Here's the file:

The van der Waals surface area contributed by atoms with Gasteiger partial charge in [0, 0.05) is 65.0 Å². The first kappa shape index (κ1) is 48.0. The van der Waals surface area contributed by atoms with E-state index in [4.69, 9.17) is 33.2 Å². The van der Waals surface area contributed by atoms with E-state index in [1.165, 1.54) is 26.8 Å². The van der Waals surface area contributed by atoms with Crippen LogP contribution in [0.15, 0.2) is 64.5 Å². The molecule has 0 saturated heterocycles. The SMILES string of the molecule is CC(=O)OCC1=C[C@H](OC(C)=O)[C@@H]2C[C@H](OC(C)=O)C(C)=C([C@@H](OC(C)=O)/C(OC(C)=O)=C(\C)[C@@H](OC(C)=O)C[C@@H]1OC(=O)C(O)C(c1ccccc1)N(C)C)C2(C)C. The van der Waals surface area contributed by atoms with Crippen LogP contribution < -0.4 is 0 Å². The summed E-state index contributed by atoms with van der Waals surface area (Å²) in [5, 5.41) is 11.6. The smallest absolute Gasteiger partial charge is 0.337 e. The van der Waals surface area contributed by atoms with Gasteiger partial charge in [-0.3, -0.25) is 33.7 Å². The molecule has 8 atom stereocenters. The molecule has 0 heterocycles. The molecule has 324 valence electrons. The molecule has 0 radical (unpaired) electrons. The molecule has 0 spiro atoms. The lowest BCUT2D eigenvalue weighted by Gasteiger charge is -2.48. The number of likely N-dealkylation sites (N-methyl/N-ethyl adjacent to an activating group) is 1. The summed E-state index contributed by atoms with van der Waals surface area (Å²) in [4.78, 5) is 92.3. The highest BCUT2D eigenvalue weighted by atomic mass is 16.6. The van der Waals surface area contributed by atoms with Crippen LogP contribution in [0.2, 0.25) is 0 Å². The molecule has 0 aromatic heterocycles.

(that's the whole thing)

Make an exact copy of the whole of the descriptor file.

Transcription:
The van der Waals surface area contributed by atoms with Gasteiger partial charge in [0, 0.05) is 65.0 Å². The first kappa shape index (κ1) is 48.0. The van der Waals surface area contributed by atoms with E-state index in [4.69, 9.17) is 33.2 Å². The van der Waals surface area contributed by atoms with E-state index in [1.165, 1.54) is 26.8 Å². The van der Waals surface area contributed by atoms with Crippen LogP contribution in [0.15, 0.2) is 64.5 Å². The molecule has 0 saturated heterocycles. The SMILES string of the molecule is CC(=O)OCC1=C[C@H](OC(C)=O)[C@@H]2C[C@H](OC(C)=O)C(C)=C([C@@H](OC(C)=O)/C(OC(C)=O)=C(\C)[C@@H](OC(C)=O)C[C@@H]1OC(=O)C(O)C(c1ccccc1)N(C)C)C2(C)C. The van der Waals surface area contributed by atoms with Crippen LogP contribution < -0.4 is 0 Å². The summed E-state index contributed by atoms with van der Waals surface area (Å²) in [5, 5.41) is 11.6. The smallest absolute Gasteiger partial charge is 0.337 e. The van der Waals surface area contributed by atoms with Gasteiger partial charge in [-0.3, -0.25) is 33.7 Å². The molecule has 8 atom stereocenters. The molecule has 0 heterocycles. The molecule has 324 valence electrons. The molecule has 0 radical (unpaired) electrons. The molecule has 0 spiro atoms. The lowest BCUT2D eigenvalue weighted by Gasteiger charge is -2.48. The number of likely N-dealkylation sites (N-methyl/N-ethyl adjacent to an activating group) is 1. The summed E-state index contributed by atoms with van der Waals surface area (Å²) in [4.78, 5) is 92.3. The highest BCUT2D eigenvalue weighted by atomic mass is 16.6. The van der Waals surface area contributed by atoms with Crippen LogP contribution in [0.2, 0.25) is 0 Å². The molecule has 0 aromatic heterocycles.